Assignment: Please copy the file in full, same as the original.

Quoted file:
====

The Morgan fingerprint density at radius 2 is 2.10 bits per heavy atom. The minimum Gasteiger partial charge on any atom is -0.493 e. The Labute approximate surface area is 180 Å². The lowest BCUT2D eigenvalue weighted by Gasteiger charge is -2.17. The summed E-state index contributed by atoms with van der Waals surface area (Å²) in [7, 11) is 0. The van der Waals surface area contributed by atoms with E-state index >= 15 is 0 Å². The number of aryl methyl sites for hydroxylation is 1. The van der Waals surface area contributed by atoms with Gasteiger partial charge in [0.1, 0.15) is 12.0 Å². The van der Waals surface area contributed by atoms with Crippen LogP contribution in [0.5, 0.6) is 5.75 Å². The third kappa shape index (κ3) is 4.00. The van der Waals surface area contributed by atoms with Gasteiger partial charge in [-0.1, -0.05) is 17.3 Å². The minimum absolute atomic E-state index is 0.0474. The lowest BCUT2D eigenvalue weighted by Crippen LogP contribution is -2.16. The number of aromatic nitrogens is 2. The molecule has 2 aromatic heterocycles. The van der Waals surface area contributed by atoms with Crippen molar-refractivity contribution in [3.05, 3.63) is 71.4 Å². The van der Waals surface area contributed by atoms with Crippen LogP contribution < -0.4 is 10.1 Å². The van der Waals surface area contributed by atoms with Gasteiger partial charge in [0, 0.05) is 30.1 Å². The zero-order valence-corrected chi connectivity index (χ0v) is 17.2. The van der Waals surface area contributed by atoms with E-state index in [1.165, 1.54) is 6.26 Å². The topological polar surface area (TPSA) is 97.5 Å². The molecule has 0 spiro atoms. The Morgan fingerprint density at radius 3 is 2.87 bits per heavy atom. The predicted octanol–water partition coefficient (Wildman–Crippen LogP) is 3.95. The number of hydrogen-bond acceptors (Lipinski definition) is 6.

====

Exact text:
The Morgan fingerprint density at radius 2 is 2.10 bits per heavy atom. The minimum Gasteiger partial charge on any atom is -0.493 e. The Labute approximate surface area is 180 Å². The lowest BCUT2D eigenvalue weighted by Gasteiger charge is -2.17. The summed E-state index contributed by atoms with van der Waals surface area (Å²) in [7, 11) is 0. The van der Waals surface area contributed by atoms with E-state index >= 15 is 0 Å². The number of aryl methyl sites for hydroxylation is 1. The van der Waals surface area contributed by atoms with Gasteiger partial charge in [0.1, 0.15) is 12.0 Å². The van der Waals surface area contributed by atoms with Crippen LogP contribution in [0.5, 0.6) is 5.75 Å². The third kappa shape index (κ3) is 4.00. The van der Waals surface area contributed by atoms with Gasteiger partial charge in [-0.1, -0.05) is 17.3 Å². The minimum absolute atomic E-state index is 0.0474. The lowest BCUT2D eigenvalue weighted by Crippen LogP contribution is -2.16. The number of aromatic nitrogens is 2. The molecule has 2 aromatic heterocycles. The van der Waals surface area contributed by atoms with Crippen molar-refractivity contribution in [3.05, 3.63) is 71.4 Å². The van der Waals surface area contributed by atoms with Crippen LogP contribution < -0.4 is 10.1 Å². The van der Waals surface area contributed by atoms with Gasteiger partial charge in [0, 0.05) is 30.1 Å². The zero-order valence-corrected chi connectivity index (χ0v) is 17.2. The van der Waals surface area contributed by atoms with E-state index in [1.165, 1.54) is 6.26 Å². The topological polar surface area (TPSA) is 97.5 Å². The molecule has 0 spiro atoms. The Morgan fingerprint density at radius 3 is 2.87 bits per heavy atom. The predicted octanol–water partition coefficient (Wildman–Crippen LogP) is 3.95. The number of hydrogen-bond acceptors (Lipinski definition) is 6.